The use of transcranial alternating current stimulation at gamma-frequency (γ-tACS) applied over the precuneus region of the brain may represent a novel therapeutic approach for the treatment of patients with Alzheimer disease (AD), according to the study findings published in the Annals of Neurology.
Researchers sought to evaluate whether exposure to γ-tACS that targets the precuneus is associated with improvements in the performance of episodic memory performances, as well as restoration of intracortical excitability measures of cholinergic neurotransmission, compared with the use of sham-tACS. They conducted a randomized, double-blind, sham-controlled, crossover study (Mod-GammAD; ClinicalTrials.gov Identifier: NCT04842955) among participants who fulfilled the current criteria for AD who were recruited from the neurology unit, department of clinical and experimental sciences, University of Brescia in Italy.
At study enrollment, all of the individuals received a standardized neuropsychological assessment, a structural imaging study, and blood sampling for genotype analyses. The Italian version of the Cognitive Reserve Index, which is based on level of education, working activities, and leisure time, was used to assess the cognitive reserve among the participants. An AD diagnosis was established by either an analysis of cerebrospinal fluid that supported an AD pathologic process (ie, beta-amyloid [Aβ]1-42 ≤600 ng/L and tau ≥400 ng/L) or a positive amyloid-positron emission tomography scan.
A total of 60 participants (mean age, 72.3 years; 51.7% women; mean Mini-Mental State Examination [MMSE] score, SD = 23.9; mean disease duration, SD = 3.1years) underwent a clinical and neuropsychological assessment, which included an evaluation of episodic memory and cholinergic transmission prior to and following 60 minutes of treatment with γ-tACS targeting the precuneus or sham-tACS. A memory task that evaluated associative memory was performed during the last 20 minutes of tACS stimulation. In each session, a transcranial magnetic stimulation (TMS) protocol that evaluated short-latency afferent inhibition (SAI) — an indirect measure of cholinergic transmission — was carried out 2 times in each of the participants.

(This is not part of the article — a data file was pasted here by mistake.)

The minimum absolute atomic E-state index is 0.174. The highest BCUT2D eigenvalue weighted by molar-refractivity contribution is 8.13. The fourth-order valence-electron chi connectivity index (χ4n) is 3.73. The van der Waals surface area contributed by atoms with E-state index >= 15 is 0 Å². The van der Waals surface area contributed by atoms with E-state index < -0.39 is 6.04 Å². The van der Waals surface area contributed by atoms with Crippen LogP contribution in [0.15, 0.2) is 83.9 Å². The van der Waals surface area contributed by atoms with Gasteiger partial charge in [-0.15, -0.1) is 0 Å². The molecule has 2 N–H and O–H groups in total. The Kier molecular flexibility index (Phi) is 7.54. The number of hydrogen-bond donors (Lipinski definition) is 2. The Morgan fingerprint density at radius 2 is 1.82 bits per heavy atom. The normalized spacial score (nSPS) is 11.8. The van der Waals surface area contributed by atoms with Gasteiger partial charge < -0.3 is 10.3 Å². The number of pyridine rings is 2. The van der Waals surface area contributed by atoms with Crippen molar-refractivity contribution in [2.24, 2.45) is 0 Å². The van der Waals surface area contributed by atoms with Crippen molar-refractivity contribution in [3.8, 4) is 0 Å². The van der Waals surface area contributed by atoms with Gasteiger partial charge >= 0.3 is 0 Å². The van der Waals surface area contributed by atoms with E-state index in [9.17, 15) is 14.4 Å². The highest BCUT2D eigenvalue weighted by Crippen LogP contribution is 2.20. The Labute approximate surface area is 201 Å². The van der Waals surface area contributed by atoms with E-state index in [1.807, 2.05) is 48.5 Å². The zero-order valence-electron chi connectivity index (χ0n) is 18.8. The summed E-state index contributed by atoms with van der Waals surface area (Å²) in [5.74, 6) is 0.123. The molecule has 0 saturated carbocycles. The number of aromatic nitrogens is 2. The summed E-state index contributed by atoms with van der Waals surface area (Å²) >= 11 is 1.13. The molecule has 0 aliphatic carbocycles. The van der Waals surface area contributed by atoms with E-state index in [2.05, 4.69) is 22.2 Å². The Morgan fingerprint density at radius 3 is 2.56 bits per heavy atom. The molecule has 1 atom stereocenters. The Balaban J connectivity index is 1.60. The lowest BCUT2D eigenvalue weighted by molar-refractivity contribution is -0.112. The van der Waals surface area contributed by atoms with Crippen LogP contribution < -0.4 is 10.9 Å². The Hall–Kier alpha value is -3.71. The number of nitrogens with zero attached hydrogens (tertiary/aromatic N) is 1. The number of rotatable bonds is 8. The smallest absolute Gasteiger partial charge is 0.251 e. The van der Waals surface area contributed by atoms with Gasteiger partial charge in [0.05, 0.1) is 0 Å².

In a subset of 10 participants, an electroencephalogram was recorded 2 times in each session — that is, at baseline (prestimulation) and immediately after tACS (poststimulation) — prior to the TMS evaluation.
The researchers found a significant improvement in the Rey Auditory Verbal Learning (RAVL) test immediate recall (Estimate difference, -7.0 points; 90% CI, -8.2 to -5.8; P <.001) and RAVL delayed recall scores (Estimate difference, -1.6 points; -1.6; 90% CI, -2.0 to -1.2; P <.001) following application of γ-tACS but not following sham-tACS. Additionally, SAI increased following γ-tACS (Estimate difference, 0.35 points; 90% CI, 0.31 to 0.39; P <.001) but not after sham-tACS.
The best predictors of response to γ-tACS included apolipoprotein E (APoE) genotype and baseline cognitive impairment. Further, clinical improvement was associated with increases in gamma frequency in posterior regions and with the amount of predicted electric field distribution in the precuneus.
Several limitations of the current study should be noted. To begin, since the effects of a single session of γ-tACS over the precuneus were evaluated, long-term effects warrant assessment in multisession trials. Second, a larger, multicentric sample of participants might strengthen further the current results and account for any possible confounders.
“Response to γ-tACS was dependent on genetic factors and disease stage,” the researchers noted. They concluded that “Future studies with multisession γ-tACS and with at-home setting design are warranted.”
Disclosure: Some of the study authors have declared affiliations with biotech, pharmaceutical, and/or device companies. Please see the original reference for a full list of authors’ disclosures.
This article originally appeared on Neurology Advisor
Benussi A, Cantoni V, Grassi M, et al. Increasing brain gamma activity improves episodic memory and restores cholinergic dysfunction in Alzheimer’s disease. Ann Neurol. 2022;92(2):322-334. doi: 10.1002/ana.26411